Author Archives: Barbara Anderson

About Barbara Anderson

At age 48, I changed my lifestyle (food, exercise, rest, spirituality, balance) after a heart diagnosis. I write about living well and doing good, no matter what life brings.

Knitted shawl with cable and garter stitches

Knit. Rip. Walk. Ice. Repeat.

While I was laid-up last winter with a broken foot, I decided I’d learn to knit.  I streamed knitting classes online and practiced stitches for weeks.  When I got bored with knitting, I’d change to woodworking and sewing videos, then go back to knitting.  After more attempts than I can count, I finally made a hat good enough to wear in public—as long as no one looks too closely. 

Onward!  When I could drive again, I took a short class at a local yarn shop https://www.allwoundupyarnshop.com/ to make a shawl.  In this class, everyone makes the same shawl pattern with the instructor teaching the new stitches, helping us fix mistakes, and encouraging us when we want to give up.  It seemed a good way to take the next step. https://newwayopening.com/2017/11/08/whack-a-mole/

The shawl we were making has two sections. The first is cable stitches—a new skill–and the second is simple knitting.  Surely, I could do this.  People all over the world knit, so how hard can it be? 

That’s like saying people all over the world keep going in tough times.  Or, people all over the world have setbacks but keep putting one foot in front of the other.  Or, people all over the world fall but keep getting up and trying again.  How hard can it be if so many people do it?

Having tried both knitting, and getting up after setback in life, I can tell you:  both are harder than they look.  Really hard.  Frustrating.    The biggest difference between them is that one is a non-essential skill for most of us, and the other is life.

I’m still deciding if learning to knit as a way to push through a major setback was a good idea or not.  The shawl isn’t finished, nor is the comeback.  On each, I go backward so often that I wonder if it’s worth the effort.

Here’s what I mean: I began the shawl at home before the class, but I couldn’t get past the first few inches. I kept ripping it out and starting over.  Even with the instructor’s help, I must have started over at least 1400 times.  Just last night, I ripped out a dozen rows again.  Note to self:  Don’t try to knit in the dim light while watching a movie.

Likewise, the last few years have had what seems like at least 1400 life setbacks, as well. https://newwayopening.com/2018/03/05/my-heart-failure-returned/ I keep pushing through, putting one foot in front of the other, but it sure feels like my knitting experiment:  slow.  I started physical therapy for my foot and ankle and have made good progress. But if I stood too long or didn’t elevate my foot enough, or bent it too much or walked too far, I had to elevate and ice my foot and ankle again for hours. 

For months, I walked and iced, knitted and ripped, walked and iced.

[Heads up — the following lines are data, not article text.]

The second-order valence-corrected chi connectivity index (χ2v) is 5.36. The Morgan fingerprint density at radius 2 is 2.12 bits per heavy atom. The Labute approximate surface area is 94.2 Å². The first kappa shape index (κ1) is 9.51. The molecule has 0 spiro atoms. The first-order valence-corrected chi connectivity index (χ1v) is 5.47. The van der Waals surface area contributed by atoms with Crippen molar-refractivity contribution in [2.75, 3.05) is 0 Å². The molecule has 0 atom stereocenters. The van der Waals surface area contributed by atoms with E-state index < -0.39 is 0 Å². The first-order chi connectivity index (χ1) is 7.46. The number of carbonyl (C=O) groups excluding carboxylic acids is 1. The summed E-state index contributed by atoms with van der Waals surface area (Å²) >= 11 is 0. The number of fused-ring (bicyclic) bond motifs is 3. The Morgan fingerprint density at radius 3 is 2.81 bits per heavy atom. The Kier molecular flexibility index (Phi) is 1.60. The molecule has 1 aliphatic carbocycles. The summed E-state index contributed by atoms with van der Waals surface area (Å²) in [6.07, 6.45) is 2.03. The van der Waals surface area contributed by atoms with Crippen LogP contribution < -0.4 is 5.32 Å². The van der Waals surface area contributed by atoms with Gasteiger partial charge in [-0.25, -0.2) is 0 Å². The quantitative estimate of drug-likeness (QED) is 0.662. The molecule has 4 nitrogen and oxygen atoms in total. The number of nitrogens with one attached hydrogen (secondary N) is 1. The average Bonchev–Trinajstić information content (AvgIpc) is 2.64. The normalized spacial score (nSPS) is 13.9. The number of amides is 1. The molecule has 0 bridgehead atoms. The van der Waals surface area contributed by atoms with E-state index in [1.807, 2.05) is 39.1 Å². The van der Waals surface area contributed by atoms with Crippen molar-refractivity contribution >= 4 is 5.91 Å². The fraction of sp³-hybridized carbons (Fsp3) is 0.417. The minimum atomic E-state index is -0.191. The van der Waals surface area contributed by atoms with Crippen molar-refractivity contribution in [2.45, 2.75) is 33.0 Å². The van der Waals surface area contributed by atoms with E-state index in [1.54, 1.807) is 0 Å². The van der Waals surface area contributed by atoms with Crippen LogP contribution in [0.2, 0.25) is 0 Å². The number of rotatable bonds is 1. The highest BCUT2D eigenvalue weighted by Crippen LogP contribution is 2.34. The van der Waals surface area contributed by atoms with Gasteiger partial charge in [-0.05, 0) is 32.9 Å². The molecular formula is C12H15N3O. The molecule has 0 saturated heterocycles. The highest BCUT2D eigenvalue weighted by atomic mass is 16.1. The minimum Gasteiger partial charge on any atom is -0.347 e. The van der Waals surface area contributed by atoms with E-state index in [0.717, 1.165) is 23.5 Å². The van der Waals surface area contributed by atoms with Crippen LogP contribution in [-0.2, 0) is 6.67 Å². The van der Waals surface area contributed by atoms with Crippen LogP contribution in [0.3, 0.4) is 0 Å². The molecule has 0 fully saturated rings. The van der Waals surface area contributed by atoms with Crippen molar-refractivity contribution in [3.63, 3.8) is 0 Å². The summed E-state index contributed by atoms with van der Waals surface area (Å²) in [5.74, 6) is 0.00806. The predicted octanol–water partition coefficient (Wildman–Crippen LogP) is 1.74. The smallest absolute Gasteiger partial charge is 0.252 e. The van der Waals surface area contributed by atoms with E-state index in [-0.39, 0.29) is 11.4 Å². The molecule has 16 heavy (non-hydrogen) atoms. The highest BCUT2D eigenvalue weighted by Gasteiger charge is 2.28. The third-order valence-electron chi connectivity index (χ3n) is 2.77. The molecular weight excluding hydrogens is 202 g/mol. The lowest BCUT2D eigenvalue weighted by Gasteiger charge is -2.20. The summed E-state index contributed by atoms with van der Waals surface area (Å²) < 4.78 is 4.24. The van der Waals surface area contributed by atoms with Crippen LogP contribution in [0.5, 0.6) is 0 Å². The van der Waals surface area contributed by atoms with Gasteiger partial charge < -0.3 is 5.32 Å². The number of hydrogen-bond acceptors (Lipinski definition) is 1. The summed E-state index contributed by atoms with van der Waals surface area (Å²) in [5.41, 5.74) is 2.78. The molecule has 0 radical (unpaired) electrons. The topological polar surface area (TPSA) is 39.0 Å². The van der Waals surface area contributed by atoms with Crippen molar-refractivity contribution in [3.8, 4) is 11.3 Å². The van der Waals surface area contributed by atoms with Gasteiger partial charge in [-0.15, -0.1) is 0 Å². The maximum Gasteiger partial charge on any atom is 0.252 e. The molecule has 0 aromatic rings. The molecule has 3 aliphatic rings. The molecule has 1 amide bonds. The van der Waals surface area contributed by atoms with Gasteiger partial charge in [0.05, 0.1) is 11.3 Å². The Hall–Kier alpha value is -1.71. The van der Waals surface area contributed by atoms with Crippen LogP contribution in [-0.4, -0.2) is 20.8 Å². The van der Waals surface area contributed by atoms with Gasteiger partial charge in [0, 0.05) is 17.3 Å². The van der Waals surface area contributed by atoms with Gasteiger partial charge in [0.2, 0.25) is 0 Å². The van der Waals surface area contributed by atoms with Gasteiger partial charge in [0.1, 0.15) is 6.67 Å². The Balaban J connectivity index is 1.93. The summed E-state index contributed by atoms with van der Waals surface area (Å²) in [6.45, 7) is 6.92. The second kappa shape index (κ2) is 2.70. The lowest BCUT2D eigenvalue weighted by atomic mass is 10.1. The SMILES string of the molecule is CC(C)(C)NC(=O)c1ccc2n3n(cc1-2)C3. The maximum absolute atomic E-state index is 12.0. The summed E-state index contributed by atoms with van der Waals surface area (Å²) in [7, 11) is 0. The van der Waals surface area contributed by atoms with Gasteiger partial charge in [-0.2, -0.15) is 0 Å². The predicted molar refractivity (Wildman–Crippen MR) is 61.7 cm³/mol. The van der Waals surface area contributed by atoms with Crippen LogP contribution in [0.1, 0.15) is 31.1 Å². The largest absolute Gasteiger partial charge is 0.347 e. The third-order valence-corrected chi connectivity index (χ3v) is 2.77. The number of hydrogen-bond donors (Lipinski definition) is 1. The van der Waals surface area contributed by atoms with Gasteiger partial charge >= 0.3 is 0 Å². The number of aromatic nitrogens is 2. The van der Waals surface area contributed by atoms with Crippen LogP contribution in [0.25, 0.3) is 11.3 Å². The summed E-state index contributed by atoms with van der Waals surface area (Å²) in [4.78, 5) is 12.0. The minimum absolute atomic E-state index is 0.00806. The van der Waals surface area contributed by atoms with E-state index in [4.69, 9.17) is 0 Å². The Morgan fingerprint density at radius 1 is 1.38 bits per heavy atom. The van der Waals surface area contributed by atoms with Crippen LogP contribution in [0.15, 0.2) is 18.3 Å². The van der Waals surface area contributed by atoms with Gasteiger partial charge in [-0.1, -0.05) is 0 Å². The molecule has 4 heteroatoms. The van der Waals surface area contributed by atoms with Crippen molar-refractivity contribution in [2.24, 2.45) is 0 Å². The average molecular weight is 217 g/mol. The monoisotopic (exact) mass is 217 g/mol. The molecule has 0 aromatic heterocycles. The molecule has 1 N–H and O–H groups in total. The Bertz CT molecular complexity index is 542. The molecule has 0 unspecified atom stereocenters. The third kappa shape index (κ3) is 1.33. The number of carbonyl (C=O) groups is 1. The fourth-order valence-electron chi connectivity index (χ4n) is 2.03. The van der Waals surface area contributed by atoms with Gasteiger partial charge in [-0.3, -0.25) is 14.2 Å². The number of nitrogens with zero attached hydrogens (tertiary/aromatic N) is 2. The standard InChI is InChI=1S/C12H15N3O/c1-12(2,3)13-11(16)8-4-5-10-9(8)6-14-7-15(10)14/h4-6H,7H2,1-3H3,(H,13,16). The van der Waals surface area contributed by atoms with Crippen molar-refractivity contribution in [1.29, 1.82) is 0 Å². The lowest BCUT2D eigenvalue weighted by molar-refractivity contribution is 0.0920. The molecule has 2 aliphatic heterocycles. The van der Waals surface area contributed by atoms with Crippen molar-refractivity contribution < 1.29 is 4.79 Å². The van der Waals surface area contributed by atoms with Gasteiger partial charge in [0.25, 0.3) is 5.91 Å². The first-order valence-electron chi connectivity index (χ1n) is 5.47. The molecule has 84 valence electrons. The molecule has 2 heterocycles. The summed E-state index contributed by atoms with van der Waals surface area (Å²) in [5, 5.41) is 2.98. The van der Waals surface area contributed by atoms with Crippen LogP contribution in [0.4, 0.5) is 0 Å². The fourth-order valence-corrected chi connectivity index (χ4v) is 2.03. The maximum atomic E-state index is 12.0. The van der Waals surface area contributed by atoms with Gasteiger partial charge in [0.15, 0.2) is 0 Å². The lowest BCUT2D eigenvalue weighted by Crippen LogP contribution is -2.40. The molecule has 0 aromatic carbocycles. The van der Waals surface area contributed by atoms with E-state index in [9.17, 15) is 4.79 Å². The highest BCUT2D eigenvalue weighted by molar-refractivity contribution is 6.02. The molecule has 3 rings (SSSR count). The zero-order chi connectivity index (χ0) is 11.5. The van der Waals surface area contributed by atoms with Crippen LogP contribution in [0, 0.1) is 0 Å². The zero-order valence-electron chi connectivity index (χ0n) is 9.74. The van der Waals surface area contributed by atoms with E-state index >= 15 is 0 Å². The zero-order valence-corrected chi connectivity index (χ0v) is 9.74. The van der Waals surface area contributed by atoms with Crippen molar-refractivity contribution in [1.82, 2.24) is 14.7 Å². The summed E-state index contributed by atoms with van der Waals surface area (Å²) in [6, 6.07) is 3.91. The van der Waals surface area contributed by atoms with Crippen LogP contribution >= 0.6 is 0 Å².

My knitting teacher fixed my mistakes a few times and said, “You can do it.  It’s hard, but you’ll get it.” My doctor said my foot was healing well.  “Keep up the good work. You can do it.” 

Then, I took a class on how to fix mistakes without ripping out endless rows of knitting.  I felt so empowered and hopeful that I almost cried. I straightened my spine and kept knitting. 

On a warm March day, I raked winter debris off my flower gardens.  Granted, I had to elevate and ice my foot for an entire day afterward, but I’d worked in my garden without permanent damage.  Last week, I was finally able to walk around my block.  I’ve gone back to my fitness class.  Sweet.

My shawl is now two-thirds finished.  People who’ve seen it seem genuinely impressed, as I am.  Cool.  I’m almost daring to hope.

Last week, I hiked a short distance on a fire road in the mountains of Eastern Washington and walked on rocks beside a stream.  I couldn’t have done that a month ago. The smell of cedars in mountain air mingled with the sound of birds singing and our dogs splashing in the creek.  If there’s a heaven, I think I was there.  I’m almost daring to hope.

Knitting well isn’t easy, as people all over the world know.  Nor is it easy to keep getting up when life knocks us down.  Yesterday, I chose yarn for my next project and signed up to volunteer in a food bank. Knit and rip.  Walk and ice.  I dare to hope. 

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Cabin Fever

Fresh snow fills my patio chairs from seat to arm rest.  My dogwood blooms fluffy white blossoms of snow.  Winter storms and elected officials shut down Western Washington.  In Greater Seattle, 3.5 million people have cabin fever.  We have nearly two feet of snow in our front yard with another six inches due tonight.  Cabin fever won’t be breaking any time soon.

Unlike my neighbors, I’ve had cabin fever for most of the past year.  Last February, I got a super-duper fancy pacemaker to address the return of severe heart failure and began a long recovery process.  No driving, no lifting, and only supervised exercise for months. Big time cabin fever.

By the end of July, I’d begun blowing out the cobwebs and opening the windows.  I gardened.  Volunteered.  Started to meet people.  I wasn’t free of the cabin, but I began to dream again.

0803180913a_resizedOn August 1, we welcomed a new granddaughter, Cora, into the world and celebrated that her delivery was smooth.  That same afternoon, my cardiologist gave me great news.  I dared to hope.